In addition to aerobic exercise, practice deep, rhythmical, and repetitive breathing and experience the benefits of elevated mood, reduced stress, and calmness. If you’re new to deep breathing read Dr. Weil’s article The Art and Science of Breathing for excellent beginning breathing exercises.


If you struggle with thoughts of hurting yourself or someone else, feeling of guilt or worthlessness, disturbances in eating or sleeping, and experiencing low moods seek help immediately from a medical or mental health professional.

Visit www.wasatchfamilytherapy.com for help with low moods, and to learn about my therapy clinic and individual, couple, family, & group counseling services designed to strengthen you and your family. We treat mental health and relationship problems in children, adolescents, and adults.

Raising an Emotionally Healthy Child: Studio 5

Raising An Emotionally Healthy Child on KSL TV’s Studio 5

Self and Relationship Expert Julie Hanks, LCSW, Owner and Director of Wasatch Family Therapy, shares how you can become your child’s “emotion coach” and help her develop emotional health. Watch the segment online!


As a parent, I find it’s often easier to focus on my children’s physical and external needs (food, shelter, clothing, grooming, education, relationships) than on their emotional needs. As a therapist I understand the crucial role that emotions play in our lives, but when I was a new mom and my own children expressed intense emotions, it was challenging to help them work through it. I tried hard not to shame or to dismiss their emotions, but I also didn’t want their intense emotion to rule my life…or theirs. When I came across the work of Dr. John Gottman and his book Raising an Emotionally Intelligent Child several years ago I remember thinking, “This fits with what I intuitively knew about parenting and it describes the parent I want to be!” It provided a framework to help me more effectively help my children understand and express emotions in healthy and productive ways.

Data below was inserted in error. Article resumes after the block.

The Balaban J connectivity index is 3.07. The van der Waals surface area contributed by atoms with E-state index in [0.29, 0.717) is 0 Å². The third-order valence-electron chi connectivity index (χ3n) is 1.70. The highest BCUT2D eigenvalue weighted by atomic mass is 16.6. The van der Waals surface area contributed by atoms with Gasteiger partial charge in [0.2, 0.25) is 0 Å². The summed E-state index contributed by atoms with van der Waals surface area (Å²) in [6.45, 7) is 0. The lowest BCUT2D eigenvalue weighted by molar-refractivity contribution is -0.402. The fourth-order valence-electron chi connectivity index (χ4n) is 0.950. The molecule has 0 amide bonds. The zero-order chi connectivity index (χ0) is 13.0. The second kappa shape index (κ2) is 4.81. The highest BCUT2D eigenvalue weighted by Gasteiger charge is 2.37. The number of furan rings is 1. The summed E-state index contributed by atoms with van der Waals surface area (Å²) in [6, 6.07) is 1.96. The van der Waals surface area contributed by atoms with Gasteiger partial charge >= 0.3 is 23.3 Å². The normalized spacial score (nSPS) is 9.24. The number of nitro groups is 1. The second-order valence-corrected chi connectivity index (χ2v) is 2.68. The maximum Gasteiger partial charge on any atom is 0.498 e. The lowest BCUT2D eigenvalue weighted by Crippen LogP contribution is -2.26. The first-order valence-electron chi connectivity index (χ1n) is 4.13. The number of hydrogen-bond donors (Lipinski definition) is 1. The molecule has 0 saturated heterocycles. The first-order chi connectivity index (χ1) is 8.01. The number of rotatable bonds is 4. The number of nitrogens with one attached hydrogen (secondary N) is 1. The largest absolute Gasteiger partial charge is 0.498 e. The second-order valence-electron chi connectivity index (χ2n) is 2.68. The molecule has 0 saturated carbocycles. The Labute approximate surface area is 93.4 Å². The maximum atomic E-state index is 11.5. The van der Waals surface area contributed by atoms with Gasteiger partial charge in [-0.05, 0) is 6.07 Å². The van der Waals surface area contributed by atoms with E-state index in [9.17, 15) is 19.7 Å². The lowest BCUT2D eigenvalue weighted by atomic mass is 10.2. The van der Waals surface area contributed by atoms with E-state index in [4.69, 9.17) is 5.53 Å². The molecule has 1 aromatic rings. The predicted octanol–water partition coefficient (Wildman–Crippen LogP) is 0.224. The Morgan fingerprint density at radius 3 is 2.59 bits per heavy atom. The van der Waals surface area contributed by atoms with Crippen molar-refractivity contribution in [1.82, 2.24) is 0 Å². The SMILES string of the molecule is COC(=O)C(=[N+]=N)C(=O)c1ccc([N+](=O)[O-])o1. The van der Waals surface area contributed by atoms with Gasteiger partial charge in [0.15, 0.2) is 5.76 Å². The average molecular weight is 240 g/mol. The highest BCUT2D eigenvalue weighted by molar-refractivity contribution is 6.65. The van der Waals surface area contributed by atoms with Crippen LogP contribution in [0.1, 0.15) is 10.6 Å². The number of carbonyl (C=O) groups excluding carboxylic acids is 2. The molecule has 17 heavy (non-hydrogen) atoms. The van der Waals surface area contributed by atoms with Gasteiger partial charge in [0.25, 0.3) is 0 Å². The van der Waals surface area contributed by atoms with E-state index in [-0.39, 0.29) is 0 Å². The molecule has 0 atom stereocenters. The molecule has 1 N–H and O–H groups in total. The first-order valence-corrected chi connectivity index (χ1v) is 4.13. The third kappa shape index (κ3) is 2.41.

Why Emotional Intelligence Matters

According to Dr. John Gottman’s research emotionally healthy, emotionally intelligent children are better able to regulate their emotions, calm their heart rate faster after being emotionally upset, had fewer infections, are better at focusing attention, have healthier peer relationships, and perform better academically. The best way to help you children achieve emotional health is to adopt an “emotion coaching” parenting style.

Dr. Gottman’s 5 Steps to Emotion Coaching:

1. Be aware of your child’s emotions

2. View emotional expression as opportunity for teaching and intimacy

3. Listen, empathize, and validate your child’s feelings

4. Label emotions in words your child understands

5. Help your child come up with solution or way to manage emotions

Recommended Parenting Books:

Raising An Emotionally Intelligent Child by John Gottman, PhD & Joan Declaire

Parenting From The Inside Out by Daniel Siegel and Mary Hartzell
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Self & Relationship Expert Julie de Azevedo Hanks, LCSW, founder and director of Wasatch Family Therapy, LLC specializes in women’s mental health therapy, marriage counseling and family therapy. Visit www.wasatchfamilytherapy.com to learn more about counseling services, workshops, & classes. Visit HERE for more relationship advice.

Join the discussion by posting comments below (your email will be kept private). I’d love to know your favorite parenting books. What do you do to raise emotionally healthy kids?